Niger Tragedy Demonstrates The Need For More And Better Airborne Ground Surveillance
The Air Force needs to recognize that the tragedy in Niger seals the case for its long-standing JSTARS recapitalization plan
The furor over the presence of U.S. military personnel in Africa that followed the recent tragic loss of four Green Berets defies credulity. A simple Internet search immediately demonstrates that major media outlets have been doing a good job reporting on the growing American military involvement in Africa and the reasons for it.
Although some ill-informed sources have found it irresistible to blame the current Administration for expanded U.S. involvement in Africa and its all-but inevitable consequences, the true responsibility rests with the Obama Administration. It is important to acknowledge that deploying military personnel to Africa was the right decision, as was the one to maintain a U.S. presence on the ground in Niger.
The threat posed by international terrorist organizations not just to U.S. interests in Africa but to the stability of local governments and the safety of millions of citizens cannot be ignored. The latest Worldwide Threat Assessment by the Director of National Intelligence warned that both ISIS and al Qaeda are expanding their operations and recruiting efforts in Africa and pose a growing threat to Nigeria and the nations of the Sahel, particularly Chad, Mali, Mauritania and Niger.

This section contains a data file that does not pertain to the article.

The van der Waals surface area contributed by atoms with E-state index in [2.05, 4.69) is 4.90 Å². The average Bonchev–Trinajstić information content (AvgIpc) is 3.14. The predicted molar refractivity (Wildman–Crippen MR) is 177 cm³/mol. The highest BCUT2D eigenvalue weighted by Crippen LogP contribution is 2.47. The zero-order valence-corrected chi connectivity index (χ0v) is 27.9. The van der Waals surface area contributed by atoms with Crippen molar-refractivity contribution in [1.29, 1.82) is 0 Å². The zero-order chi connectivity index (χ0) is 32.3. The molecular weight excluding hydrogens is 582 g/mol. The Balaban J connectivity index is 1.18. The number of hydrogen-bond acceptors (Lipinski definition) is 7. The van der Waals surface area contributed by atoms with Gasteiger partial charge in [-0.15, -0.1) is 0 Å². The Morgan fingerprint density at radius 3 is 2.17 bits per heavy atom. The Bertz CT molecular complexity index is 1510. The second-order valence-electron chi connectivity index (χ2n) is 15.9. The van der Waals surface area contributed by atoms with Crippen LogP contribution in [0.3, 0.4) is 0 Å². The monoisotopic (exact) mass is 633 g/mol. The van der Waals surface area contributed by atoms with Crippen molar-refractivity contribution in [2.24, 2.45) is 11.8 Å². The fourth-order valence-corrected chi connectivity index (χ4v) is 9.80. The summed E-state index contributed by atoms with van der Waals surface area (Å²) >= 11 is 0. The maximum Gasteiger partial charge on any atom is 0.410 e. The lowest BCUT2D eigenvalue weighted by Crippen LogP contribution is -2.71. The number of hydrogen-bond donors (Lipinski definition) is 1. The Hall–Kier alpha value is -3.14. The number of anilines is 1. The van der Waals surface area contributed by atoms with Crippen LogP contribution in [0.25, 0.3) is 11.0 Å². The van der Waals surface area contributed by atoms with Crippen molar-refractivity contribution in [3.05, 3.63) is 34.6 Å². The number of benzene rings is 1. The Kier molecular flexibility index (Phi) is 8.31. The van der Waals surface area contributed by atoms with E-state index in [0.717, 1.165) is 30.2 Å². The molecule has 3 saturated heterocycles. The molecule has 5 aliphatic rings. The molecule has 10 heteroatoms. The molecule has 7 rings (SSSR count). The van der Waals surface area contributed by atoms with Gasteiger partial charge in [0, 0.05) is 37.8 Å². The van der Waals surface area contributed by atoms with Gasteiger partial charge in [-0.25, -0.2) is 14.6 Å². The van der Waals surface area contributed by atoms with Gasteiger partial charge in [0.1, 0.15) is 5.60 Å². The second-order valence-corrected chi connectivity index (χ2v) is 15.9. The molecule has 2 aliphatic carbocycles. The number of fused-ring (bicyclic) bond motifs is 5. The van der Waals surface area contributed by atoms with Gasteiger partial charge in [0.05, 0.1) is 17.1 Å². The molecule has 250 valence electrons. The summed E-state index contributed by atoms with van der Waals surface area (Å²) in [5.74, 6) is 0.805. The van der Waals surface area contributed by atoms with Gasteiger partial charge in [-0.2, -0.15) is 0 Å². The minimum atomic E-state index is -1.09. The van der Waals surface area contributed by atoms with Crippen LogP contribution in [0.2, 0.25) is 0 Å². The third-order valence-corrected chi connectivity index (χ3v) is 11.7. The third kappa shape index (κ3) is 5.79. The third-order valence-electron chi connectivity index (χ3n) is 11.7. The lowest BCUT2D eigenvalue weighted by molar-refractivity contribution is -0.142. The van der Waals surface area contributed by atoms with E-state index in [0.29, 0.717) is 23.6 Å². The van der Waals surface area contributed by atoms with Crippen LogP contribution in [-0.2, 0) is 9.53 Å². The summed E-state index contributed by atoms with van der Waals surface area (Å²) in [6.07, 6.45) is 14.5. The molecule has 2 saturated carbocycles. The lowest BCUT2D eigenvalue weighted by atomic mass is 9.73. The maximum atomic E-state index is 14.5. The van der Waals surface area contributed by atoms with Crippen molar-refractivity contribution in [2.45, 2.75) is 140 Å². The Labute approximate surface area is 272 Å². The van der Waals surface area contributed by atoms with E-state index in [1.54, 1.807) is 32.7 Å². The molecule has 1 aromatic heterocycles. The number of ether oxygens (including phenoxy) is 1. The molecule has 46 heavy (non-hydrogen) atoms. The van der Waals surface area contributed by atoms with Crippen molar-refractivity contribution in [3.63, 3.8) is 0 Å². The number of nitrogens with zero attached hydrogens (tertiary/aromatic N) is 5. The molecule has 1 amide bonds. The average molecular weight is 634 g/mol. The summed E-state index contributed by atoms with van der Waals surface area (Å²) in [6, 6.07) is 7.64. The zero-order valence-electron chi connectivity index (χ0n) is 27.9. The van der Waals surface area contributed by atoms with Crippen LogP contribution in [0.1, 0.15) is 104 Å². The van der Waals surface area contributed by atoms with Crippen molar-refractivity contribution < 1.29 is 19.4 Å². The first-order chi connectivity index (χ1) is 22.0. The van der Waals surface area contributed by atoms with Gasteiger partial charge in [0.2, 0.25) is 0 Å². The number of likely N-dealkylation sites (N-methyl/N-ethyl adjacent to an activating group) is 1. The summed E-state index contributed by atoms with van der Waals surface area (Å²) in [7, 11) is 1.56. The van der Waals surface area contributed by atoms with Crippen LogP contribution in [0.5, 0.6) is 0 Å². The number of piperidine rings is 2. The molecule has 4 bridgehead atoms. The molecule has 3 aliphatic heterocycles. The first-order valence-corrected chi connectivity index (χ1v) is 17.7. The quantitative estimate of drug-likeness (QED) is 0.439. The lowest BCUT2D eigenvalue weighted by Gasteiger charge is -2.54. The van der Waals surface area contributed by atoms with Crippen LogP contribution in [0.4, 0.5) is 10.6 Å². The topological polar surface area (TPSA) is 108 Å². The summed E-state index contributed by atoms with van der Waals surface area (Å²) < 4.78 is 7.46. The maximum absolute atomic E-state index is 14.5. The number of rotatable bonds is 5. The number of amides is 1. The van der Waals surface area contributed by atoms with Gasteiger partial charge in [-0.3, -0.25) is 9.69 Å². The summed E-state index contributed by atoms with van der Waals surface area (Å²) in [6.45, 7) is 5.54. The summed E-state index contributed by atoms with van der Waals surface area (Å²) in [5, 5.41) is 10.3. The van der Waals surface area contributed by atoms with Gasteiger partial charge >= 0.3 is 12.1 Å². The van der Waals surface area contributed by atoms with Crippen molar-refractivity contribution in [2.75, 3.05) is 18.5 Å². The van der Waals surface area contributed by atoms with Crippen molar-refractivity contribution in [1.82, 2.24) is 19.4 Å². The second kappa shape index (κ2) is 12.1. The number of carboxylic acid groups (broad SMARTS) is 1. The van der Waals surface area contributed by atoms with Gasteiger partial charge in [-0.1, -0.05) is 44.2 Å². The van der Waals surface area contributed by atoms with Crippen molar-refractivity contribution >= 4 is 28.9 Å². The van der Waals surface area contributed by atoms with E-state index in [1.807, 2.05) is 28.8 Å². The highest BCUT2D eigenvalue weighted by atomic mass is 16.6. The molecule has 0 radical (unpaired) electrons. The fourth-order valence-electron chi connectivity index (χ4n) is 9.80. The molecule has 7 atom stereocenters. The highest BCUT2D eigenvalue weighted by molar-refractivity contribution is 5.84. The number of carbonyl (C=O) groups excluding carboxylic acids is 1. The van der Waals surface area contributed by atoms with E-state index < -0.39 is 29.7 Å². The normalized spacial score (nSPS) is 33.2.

While the focus of U.S. attention and military resources for the past several years has been on the fights against ISIS in Iraq and Syria and the Taliban in Afghanistan, an equally important struggle against jihadists has been taking place in Africa. The Green Berets were present in Niger three weeks ago because that country, along with Chad and Cameroon, had decided to join Nigeria in the fight against the ISIS-affiliate, Boko Haram.
A number of factors complicate U.S. efforts in Africa to combat jihadism and build the capabilities of regional partners. The sheer size of the continent poses a challenge as does its relative lack of infrastructure. U.S. Africa Command maintains only one forward operating site on the continent-- Camp Lemonnier, Djibouti-- and just seven contingency locations to support operations over millions of square miles. The security forces of many partner nations lack adequate training, proper equipment and the necessary intelligence to defeat terrorist groups. Finally, U.S. forces operating in Africa are not as well-resourced as those fighting terrorists in other parts of the world.
In light of the events in Niger, the question members of Congress, journalists and other interested parties should be asking is, why isn’t there more support for U.S. forces on the ground in Africa, especially in those countries facing active terrorist groups? More specifically, why didn’t the Green Berets have access to better airborne intelligence, surveillance and reconnaissance (ISR)?